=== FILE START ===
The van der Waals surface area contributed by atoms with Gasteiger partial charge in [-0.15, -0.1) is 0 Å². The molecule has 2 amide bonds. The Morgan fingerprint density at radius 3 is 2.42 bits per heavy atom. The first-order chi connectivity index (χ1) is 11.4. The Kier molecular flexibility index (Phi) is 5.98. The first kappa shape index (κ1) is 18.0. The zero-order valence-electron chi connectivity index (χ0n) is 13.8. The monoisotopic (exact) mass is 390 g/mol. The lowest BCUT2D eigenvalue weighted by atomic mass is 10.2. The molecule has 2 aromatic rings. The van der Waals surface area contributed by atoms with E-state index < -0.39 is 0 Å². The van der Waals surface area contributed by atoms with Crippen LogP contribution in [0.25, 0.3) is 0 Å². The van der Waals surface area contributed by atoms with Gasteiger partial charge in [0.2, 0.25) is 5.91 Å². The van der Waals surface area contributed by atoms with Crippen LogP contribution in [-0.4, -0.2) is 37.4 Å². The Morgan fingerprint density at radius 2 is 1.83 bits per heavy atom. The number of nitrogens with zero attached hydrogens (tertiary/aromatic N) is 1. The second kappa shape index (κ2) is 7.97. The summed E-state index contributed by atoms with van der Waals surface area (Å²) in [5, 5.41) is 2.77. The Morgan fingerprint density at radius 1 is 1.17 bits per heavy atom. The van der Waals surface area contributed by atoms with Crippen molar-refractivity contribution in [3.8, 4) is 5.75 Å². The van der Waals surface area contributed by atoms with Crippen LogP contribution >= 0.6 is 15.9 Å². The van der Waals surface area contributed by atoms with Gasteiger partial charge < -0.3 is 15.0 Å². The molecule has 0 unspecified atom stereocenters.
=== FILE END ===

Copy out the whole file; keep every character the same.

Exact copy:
The van der Waals surface area contributed by atoms with Gasteiger partial charge in [-0.15, -0.1) is 0 Å². The molecule has 2 amide bonds. The Morgan fingerprint density at radius 3 is 2.42 bits per heavy atom. The first-order chi connectivity index (χ1) is 11.4. The Kier molecular flexibility index (Phi) is 5.98. The first kappa shape index (κ1) is 18.0. The zero-order valence-electron chi connectivity index (χ0n) is 13.8. The monoisotopic (exact) mass is 390 g/mol. The lowest BCUT2D eigenvalue weighted by atomic mass is 10.2. The molecule has 2 aromatic rings. The van der Waals surface area contributed by atoms with E-state index < -0.39 is 0 Å². The van der Waals surface area contributed by atoms with Crippen LogP contribution in [0.25, 0.3) is 0 Å². The van der Waals surface area contributed by atoms with Gasteiger partial charge in [0.2, 0.25) is 5.91 Å². The van der Waals surface area contributed by atoms with Crippen LogP contribution in [-0.4, -0.2) is 37.4 Å². The Morgan fingerprint density at radius 2 is 1.83 bits per heavy atom. The number of nitrogens with zero attached hydrogens (tertiary/aromatic N) is 1. The second kappa shape index (κ2) is 7.97. The summed E-state index contributed by atoms with van der Waals surface area (Å²) in [5, 5.41) is 2.77. The Morgan fingerprint density at radius 1 is 1.17 bits per heavy atom. The van der Waals surface area contributed by atoms with Crippen molar-refractivity contribution in [3.8, 4) is 5.75 Å². The van der Waals surface area contributed by atoms with Crippen LogP contribution >= 0.6 is 15.9 Å². The van der Waals surface area contributed by atoms with Gasteiger partial charge < -0.3 is 15.0 Å². The molecule has 0 unspecified atom stereocenters.